DNA from the peripheral blood mononuclear cells of 17 different individuals infected with human T-cell lymphoma/leukemia virus type II (HTLV-II) was successfully amplified by the polymerase chain reaction (PCR) with the primer pair SK110/SK111. This primer pair is conserved among the pol genes of all primate T-cell lymphoma viruses (PTLV) and flanks a 140-bp fragment of DNA which, when used in comparative analyses, reflects the relative degree of diversity among PTLV genomes. Cloning, sequencing, and phylogenetic comparisons of these amplified 140-bp pol fragments indicated that there are at least two distinct genetic substrains of HTLV-II in the Western Hemisphere. These data were confirmed for selected isolates by performing PCR, cloning, and sequencing with to 10 additional primer pair-probe sets specific for different regions throughout the PTLV genome. HTLV-II isolates from Seminole, Guaymi, and Tobas Indians belong in the new substrain of HTLV-II, while the prototype MoT isolate defines the original substrain. There was greater diversity among HTLV-II New World strains than among HTLV-I New World strains. In fact, the heterogeneity among HTLV-II strains from the Western Hemisphere was similar to that observed in HTLV-I and simian T-cell lymphoma/leukemia virus type I isolates from around the world, including Japan, Africa, and Papua New Guinea. Given these geographic and anthropological considerations and assuming similar mutation rates and selective forces among the PTLV, these data suggest either that HTLV-II has existed for a long time in the indigenous Amerindian population or that HTLV-II isolates introduced into the New World were more heterogeneous than the HTLV-I strains introduced into the New World.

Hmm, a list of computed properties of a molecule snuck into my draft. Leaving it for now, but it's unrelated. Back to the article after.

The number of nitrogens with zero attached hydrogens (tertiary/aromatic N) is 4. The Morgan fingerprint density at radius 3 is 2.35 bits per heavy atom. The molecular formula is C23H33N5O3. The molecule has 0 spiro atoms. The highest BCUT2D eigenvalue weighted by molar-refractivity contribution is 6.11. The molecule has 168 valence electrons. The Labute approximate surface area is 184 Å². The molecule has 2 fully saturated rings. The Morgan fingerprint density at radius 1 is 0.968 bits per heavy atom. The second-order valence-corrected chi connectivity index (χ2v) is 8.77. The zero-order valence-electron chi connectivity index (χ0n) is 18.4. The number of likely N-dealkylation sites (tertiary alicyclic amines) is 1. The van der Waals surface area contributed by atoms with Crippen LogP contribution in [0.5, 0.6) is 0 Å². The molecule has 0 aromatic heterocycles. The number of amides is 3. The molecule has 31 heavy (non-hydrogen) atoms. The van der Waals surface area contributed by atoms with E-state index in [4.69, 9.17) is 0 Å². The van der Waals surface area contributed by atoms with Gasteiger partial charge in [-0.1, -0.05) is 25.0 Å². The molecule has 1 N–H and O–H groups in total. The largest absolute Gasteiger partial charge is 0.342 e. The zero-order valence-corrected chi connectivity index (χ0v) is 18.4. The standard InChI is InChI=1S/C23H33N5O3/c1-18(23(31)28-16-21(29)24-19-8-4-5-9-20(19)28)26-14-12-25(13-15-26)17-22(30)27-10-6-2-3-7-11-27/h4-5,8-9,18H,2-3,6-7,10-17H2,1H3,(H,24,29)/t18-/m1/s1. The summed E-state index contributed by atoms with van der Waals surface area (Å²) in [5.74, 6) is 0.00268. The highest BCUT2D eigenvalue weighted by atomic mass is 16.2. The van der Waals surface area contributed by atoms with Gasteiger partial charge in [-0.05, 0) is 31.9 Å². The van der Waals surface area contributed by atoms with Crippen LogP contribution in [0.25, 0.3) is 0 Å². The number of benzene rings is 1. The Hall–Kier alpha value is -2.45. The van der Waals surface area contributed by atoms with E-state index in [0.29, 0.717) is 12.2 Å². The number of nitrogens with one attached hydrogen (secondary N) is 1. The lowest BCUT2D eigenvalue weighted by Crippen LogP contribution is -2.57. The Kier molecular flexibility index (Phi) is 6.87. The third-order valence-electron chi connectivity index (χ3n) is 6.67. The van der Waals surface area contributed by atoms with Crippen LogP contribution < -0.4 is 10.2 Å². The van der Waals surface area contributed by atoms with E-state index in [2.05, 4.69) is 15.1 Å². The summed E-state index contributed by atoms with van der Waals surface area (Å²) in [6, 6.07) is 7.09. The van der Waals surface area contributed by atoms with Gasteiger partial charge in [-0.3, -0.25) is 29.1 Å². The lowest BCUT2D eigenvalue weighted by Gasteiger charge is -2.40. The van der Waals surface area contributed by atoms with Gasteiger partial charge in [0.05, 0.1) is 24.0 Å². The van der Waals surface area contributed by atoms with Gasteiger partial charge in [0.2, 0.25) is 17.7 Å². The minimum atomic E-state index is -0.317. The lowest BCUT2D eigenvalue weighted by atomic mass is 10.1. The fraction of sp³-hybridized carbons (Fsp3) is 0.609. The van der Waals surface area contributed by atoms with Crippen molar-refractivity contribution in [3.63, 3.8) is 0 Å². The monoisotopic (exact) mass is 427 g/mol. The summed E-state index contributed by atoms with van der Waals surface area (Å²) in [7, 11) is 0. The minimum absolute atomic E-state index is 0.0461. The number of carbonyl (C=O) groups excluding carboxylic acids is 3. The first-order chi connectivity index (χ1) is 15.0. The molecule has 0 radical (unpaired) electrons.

PMCID: PMC237482  PMID: 8437209
16.  Maternal Near Miss: A Valuable Contribution in Maternal Care 
Background
MMR has always been recognized as an important indicator of quality of health services. The MMR in India has so far not reached up to the required MDG 2015. If we look into this matter with the eagle’s eye view, then there are certain gray areas which need attention. For this, it is not the maternal mortality but the maternal near miss which has to be focused.